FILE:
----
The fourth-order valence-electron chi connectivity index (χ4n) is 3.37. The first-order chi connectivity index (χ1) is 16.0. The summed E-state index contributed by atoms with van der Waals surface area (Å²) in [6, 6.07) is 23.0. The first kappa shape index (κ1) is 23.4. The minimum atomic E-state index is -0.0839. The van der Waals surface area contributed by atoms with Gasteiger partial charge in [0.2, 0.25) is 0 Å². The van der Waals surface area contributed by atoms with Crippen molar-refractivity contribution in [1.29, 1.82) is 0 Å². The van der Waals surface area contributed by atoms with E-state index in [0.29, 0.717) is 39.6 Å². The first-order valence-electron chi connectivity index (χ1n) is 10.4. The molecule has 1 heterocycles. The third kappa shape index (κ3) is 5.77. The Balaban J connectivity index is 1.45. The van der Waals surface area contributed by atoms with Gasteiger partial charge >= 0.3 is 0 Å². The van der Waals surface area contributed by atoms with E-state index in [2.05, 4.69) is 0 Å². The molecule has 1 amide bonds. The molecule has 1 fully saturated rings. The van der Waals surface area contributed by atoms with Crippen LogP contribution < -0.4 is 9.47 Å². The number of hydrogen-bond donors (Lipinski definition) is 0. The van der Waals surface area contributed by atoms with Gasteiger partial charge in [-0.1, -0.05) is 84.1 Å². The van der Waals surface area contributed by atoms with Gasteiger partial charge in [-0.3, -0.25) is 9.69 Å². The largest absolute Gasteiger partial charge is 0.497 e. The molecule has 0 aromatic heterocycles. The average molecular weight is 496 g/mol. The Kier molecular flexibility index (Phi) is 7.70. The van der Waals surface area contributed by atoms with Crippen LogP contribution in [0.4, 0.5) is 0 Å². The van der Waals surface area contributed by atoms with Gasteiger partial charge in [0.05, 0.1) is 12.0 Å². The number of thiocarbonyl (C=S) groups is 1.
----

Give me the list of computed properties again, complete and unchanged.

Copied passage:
The fourth-order valence-electron chi connectivity index (χ4n) is 3.37. The first-order chi connectivity index (χ1) is 16.0. The summed E-state index contributed by atoms with van der Waals surface area (Å²) in [6, 6.07) is 23.0. The first kappa shape index (κ1) is 23.4. The minimum atomic E-state index is -0.0839. The van der Waals surface area contributed by atoms with Gasteiger partial charge in [0.2, 0.25) is 0 Å². The van der Waals surface area contributed by atoms with Crippen molar-refractivity contribution in [1.29, 1.82) is 0 Å². The van der Waals surface area contributed by atoms with E-state index in [0.29, 0.717) is 39.6 Å². The first-order valence-electron chi connectivity index (χ1n) is 10.4. The molecule has 1 heterocycles. The third kappa shape index (κ3) is 5.77. The Balaban J connectivity index is 1.45. The van der Waals surface area contributed by atoms with Gasteiger partial charge >= 0.3 is 0 Å². The van der Waals surface area contributed by atoms with E-state index in [2.05, 4.69) is 0 Å². The molecule has 1 amide bonds. The molecule has 1 fully saturated rings. The van der Waals surface area contributed by atoms with Crippen LogP contribution < -0.4 is 9.47 Å². The number of hydrogen-bond donors (Lipinski definition) is 0. The van der Waals surface area contributed by atoms with Gasteiger partial charge in [-0.1, -0.05) is 84.1 Å². The van der Waals surface area contributed by atoms with Gasteiger partial charge in [-0.3, -0.25) is 9.69 Å². The largest absolute Gasteiger partial charge is 0.497 e. The molecule has 0 aromatic heterocycles. The average molecular weight is 496 g/mol. The Kier molecular flexibility index (Phi) is 7.70. The van der Waals surface area contributed by atoms with Crippen LogP contribution in [0.4, 0.5) is 0 Å². The van der Waals surface area contributed by atoms with Gasteiger partial charge in [0.05, 0.1) is 12.0 Å². The number of thiocarbonyl (C=S) groups is 1.